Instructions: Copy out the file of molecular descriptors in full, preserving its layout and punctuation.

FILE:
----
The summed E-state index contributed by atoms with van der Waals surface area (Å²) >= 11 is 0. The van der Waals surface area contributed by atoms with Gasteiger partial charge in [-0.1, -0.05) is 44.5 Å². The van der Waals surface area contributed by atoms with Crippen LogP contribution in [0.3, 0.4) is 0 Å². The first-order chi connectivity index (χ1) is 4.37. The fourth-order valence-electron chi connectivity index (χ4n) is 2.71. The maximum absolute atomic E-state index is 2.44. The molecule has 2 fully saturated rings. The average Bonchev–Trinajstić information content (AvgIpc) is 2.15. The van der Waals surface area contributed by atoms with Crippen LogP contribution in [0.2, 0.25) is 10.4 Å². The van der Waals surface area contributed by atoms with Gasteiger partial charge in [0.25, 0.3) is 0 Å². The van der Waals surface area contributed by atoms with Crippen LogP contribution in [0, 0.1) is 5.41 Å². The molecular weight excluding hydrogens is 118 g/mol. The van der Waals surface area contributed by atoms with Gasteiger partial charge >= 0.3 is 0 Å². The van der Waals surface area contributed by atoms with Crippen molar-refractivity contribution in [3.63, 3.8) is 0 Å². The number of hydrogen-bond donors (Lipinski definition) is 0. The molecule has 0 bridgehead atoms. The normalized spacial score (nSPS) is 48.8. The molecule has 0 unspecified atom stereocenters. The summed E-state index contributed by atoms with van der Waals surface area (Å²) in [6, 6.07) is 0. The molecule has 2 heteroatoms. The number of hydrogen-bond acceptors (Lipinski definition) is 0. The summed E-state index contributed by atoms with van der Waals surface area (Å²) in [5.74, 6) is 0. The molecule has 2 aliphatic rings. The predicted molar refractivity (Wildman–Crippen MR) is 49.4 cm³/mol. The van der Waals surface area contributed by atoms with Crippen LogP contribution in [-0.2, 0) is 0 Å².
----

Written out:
The summed E-state index contributed by atoms with van der Waals surface area (Å²) >= 11 is 0. The van der Waals surface area contributed by atoms with Gasteiger partial charge in [-0.1, -0.05) is 44.5 Å². The van der Waals surface area contributed by atoms with Crippen LogP contribution in [0.3, 0.4) is 0 Å². The first-order chi connectivity index (χ1) is 4.37. The fourth-order valence-electron chi connectivity index (χ4n) is 2.71. The maximum absolute atomic E-state index is 2.44. The molecule has 2 fully saturated rings. The average Bonchev–Trinajstić information content (AvgIpc) is 2.15. The van der Waals surface area contributed by atoms with Crippen LogP contribution in [0.2, 0.25) is 10.4 Å². The van der Waals surface area contributed by atoms with Gasteiger partial charge in [0.25, 0.3) is 0 Å². The van der Waals surface area contributed by atoms with Crippen LogP contribution in [0, 0.1) is 5.41 Å². The molecular weight excluding hydrogens is 118 g/mol. The van der Waals surface area contributed by atoms with Gasteiger partial charge >= 0.3 is 0 Å². The van der Waals surface area contributed by atoms with Crippen molar-refractivity contribution in [3.63, 3.8) is 0 Å². The number of hydrogen-bond donors (Lipinski definition) is 0. The molecule has 0 bridgehead atoms. The normalized spacial score (nSPS) is 48.8. The molecule has 0 unspecified atom stereocenters. The summed E-state index contributed by atoms with van der Waals surface area (Å²) in [6, 6.07) is 0. The molecule has 2 heteroatoms. The number of hydrogen-bond acceptors (Lipinski definition) is 0. The summed E-state index contributed by atoms with van der Waals surface area (Å²) in [5.74, 6) is 0. The molecule has 2 aliphatic rings. The predicted molar refractivity (Wildman–Crippen MR) is 49.4 cm³/mol. The van der Waals surface area contributed by atoms with Crippen LogP contribution in [-0.2, 0) is 0 Å².